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surge (n.)

late 15c., "fountain, stream," of uncertain origin, probably from French sourge-, stem of sourdre "to rise, swell," from Latin surgere "to rise, arise, get up, mount up, ascend; attack," contraction of surrigere, from assimilated form of sub "up from below" (see sub-) + regere "to keep straight, guide" (from PIE root *reg- "move in a straight line," with derivatives meaning "to direct in a straight line," thus "to lead, rule"). Meaning "high, rolling swell of water" is from 1520s; figurative sense of "excited rising up" (as of feelings) is from 1510s.

surge (v.)

1510s, "to rise and fall," from surge (n.), or from French surgir "rise, ride (as a ship does a wave), spring up, arrive." Meaning "rise high and roll forcefully" is from 1560s. Related: Surged; surging.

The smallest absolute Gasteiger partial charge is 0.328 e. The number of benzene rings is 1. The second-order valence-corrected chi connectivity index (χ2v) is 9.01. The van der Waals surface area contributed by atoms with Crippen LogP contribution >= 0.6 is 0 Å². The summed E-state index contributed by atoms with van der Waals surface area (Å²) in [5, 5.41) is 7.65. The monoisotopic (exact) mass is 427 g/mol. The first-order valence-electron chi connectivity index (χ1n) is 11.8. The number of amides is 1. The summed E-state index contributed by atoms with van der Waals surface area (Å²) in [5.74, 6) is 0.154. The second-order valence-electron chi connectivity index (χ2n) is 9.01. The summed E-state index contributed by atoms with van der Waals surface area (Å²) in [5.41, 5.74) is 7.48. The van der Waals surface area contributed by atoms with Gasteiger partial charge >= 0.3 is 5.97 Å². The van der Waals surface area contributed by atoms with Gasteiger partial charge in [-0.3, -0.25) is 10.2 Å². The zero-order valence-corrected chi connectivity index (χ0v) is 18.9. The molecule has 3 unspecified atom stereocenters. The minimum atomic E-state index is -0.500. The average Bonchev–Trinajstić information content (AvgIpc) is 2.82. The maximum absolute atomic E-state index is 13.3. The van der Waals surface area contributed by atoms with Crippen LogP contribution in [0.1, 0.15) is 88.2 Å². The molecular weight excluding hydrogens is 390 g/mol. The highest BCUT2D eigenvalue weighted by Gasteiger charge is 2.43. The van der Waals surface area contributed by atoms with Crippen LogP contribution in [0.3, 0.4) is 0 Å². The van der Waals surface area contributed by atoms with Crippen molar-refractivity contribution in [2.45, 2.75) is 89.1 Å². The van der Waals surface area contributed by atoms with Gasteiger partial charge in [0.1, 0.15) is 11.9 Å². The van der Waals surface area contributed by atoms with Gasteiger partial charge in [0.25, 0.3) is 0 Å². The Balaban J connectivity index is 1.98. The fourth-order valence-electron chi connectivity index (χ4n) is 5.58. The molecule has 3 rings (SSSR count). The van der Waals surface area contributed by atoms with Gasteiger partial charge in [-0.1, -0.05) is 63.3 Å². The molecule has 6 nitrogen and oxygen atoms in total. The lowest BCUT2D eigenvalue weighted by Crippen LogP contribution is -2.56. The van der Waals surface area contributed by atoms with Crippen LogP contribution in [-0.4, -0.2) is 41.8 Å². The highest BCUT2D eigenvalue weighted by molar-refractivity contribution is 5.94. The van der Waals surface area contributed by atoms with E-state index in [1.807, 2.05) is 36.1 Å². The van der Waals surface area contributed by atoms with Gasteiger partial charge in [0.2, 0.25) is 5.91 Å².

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Definitions of surge from WordNet
1
surge (v.)
rise and move, as in waves or billows;
The army surged forward
Synonyms: billow / heave
surge (v.)
rise rapidly;
Synonyms: soar / soar up / soar upwards / zoom
surge (v.)
rise or move forward;
Synonyms: tide
surge (v.)
rise or heave upward under the influence of a natural force such as a wave;
the boats surged
Synonyms: scend
surge (v.)
see one's performance improve;
He levelled the score and then surged ahead
2
surge (n.)
a sudden forceful flow;
Synonyms: rush / spate / upsurge
surge (n.)
a sudden or abrupt strong increase;
stimulated a surge of speculation
Synonyms: upsurge
surge (n.)
a large sea wave;
Synonyms: billow
From wordnet.princeton.edu